Published Jan 2010
Written with Colin John Bruce.
The war at sea touched people’s lives in countless ways, whether they built the ships, served aboard them, laboured to refit and repair them in the naval dockyards or simply consumed the foods and materials that they brought to a blockaded Britain. Its battles did not have a neat beginning and end but lasted the whole war – a relentless, wearing campaign whose loss would have meant certain defeat.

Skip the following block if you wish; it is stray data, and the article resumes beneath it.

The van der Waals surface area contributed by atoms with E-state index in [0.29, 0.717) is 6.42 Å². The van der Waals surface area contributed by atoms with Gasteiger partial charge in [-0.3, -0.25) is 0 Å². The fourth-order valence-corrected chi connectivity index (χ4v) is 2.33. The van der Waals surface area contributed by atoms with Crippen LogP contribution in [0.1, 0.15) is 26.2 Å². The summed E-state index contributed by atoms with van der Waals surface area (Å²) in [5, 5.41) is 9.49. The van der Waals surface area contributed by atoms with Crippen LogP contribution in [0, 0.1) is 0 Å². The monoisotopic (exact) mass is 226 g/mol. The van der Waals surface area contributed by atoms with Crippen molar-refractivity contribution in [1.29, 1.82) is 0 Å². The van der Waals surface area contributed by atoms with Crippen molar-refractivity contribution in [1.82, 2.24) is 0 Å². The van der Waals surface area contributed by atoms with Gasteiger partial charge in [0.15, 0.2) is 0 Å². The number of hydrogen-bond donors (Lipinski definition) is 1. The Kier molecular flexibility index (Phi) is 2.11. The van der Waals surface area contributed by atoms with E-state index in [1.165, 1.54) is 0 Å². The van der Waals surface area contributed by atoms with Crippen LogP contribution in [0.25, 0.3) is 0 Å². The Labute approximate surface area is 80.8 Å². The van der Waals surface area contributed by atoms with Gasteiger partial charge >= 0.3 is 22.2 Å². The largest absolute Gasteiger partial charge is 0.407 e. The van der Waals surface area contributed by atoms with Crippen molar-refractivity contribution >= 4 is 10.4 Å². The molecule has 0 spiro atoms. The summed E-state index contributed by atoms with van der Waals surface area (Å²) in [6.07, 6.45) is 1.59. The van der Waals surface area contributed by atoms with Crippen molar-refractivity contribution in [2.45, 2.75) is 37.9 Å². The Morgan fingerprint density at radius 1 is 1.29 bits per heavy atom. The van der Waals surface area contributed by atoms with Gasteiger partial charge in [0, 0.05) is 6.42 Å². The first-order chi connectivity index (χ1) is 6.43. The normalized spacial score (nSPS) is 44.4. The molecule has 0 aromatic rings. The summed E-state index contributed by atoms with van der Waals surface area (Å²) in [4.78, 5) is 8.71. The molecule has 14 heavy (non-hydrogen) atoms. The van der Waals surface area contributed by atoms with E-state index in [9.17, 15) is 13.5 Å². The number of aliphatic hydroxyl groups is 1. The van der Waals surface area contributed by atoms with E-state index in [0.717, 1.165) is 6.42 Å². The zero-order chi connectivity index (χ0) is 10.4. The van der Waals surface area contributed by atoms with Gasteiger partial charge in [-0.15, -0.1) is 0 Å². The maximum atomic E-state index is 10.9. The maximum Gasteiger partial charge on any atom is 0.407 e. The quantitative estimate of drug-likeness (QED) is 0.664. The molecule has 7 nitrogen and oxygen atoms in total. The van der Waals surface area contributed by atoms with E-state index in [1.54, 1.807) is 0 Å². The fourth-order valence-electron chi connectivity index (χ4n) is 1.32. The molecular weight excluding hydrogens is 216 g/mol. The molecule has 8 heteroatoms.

In this sequel to the acclaimed War in the Air, the men and women who fought the naval war tell the story in their own words. From the grim killing grounds of the North Atlantic to the mangrove swamps of Burma, from giant liners ferrying 15,000 troops at one time to the tiny, wave-lashed trawlers of the Royal Navy Patrol Service, the sailors, naval airmen and ‘back room’ staff who kept them at sea reveal at a personal level what it was like to be part of this vast and complex struggle of the Second World War – its effects on them, their families and their lives.